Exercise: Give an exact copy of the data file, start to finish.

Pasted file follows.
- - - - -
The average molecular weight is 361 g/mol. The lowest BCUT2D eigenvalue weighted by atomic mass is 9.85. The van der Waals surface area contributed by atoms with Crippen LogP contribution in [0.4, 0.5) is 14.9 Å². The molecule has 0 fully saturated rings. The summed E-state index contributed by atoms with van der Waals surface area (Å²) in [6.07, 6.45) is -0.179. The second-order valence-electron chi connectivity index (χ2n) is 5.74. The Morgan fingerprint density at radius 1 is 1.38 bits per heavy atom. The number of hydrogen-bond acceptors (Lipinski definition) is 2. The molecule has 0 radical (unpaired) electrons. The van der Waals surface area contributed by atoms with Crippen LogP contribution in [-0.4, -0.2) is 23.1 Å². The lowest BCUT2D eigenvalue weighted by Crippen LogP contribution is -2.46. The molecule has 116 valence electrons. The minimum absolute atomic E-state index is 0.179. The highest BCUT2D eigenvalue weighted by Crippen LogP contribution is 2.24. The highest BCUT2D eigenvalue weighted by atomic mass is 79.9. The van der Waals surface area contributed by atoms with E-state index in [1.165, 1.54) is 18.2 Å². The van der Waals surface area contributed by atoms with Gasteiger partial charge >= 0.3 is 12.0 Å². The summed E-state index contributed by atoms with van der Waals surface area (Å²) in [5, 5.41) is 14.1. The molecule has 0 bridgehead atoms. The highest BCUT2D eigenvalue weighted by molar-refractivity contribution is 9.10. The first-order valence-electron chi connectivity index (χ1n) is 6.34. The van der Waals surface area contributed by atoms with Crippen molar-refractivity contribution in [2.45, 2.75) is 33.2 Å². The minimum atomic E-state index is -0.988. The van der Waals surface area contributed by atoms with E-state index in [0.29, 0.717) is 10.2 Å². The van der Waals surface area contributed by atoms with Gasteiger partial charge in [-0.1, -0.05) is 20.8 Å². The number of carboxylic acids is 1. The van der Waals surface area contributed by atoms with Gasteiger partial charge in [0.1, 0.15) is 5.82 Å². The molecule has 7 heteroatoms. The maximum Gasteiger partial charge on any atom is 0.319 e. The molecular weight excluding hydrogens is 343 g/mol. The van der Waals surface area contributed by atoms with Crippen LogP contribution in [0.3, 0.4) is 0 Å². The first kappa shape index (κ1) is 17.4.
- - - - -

The average molecular weight is 361 g/mol. The lowest BCUT2D eigenvalue weighted by atomic mass is 9.85. The van der Waals surface area contributed by atoms with Crippen LogP contribution in [0.4, 0.5) is 14.9 Å². The molecule has 0 fully saturated rings. The summed E-state index contributed by atoms with van der Waals surface area (Å²) in [6.07, 6.45) is -0.179. The second-order valence-electron chi connectivity index (χ2n) is 5.74. The Morgan fingerprint density at radius 1 is 1.38 bits per heavy atom. The number of hydrogen-bond acceptors (Lipinski definition) is 2. The molecule has 0 radical (unpaired) electrons. The van der Waals surface area contributed by atoms with Crippen LogP contribution in [-0.4, -0.2) is 23.1 Å². The lowest BCUT2D eigenvalue weighted by Crippen LogP contribution is -2.46. The molecule has 116 valence electrons. The minimum absolute atomic E-state index is 0.179. The highest BCUT2D eigenvalue weighted by Crippen LogP contribution is 2.24. The highest BCUT2D eigenvalue weighted by atomic mass is 79.9. The van der Waals surface area contributed by atoms with E-state index in [1.165, 1.54) is 18.2 Å². The van der Waals surface area contributed by atoms with Gasteiger partial charge >= 0.3 is 12.0 Å². The summed E-state index contributed by atoms with van der Waals surface area (Å²) in [5, 5.41) is 14.1. The molecule has 0 bridgehead atoms. The highest BCUT2D eigenvalue weighted by molar-refractivity contribution is 9.10. The first-order valence-electron chi connectivity index (χ1n) is 6.34. The van der Waals surface area contributed by atoms with Crippen molar-refractivity contribution in [2.45, 2.75) is 33.2 Å². The minimum atomic E-state index is -0.988. The van der Waals surface area contributed by atoms with E-state index in [0.29, 0.717) is 10.2 Å². The van der Waals surface area contributed by atoms with Gasteiger partial charge in [-0.1, -0.05) is 20.8 Å². The number of carboxylic acids is 1. The van der Waals surface area contributed by atoms with Gasteiger partial charge in [0.1, 0.15) is 5.82 Å². The molecule has 7 heteroatoms. The maximum Gasteiger partial charge on any atom is 0.319 e. The molecular weight excluding hydrogens is 343 g/mol. The van der Waals surface area contributed by atoms with Crippen LogP contribution in [0.3, 0.4) is 0 Å². The first kappa shape index (κ1) is 17.4.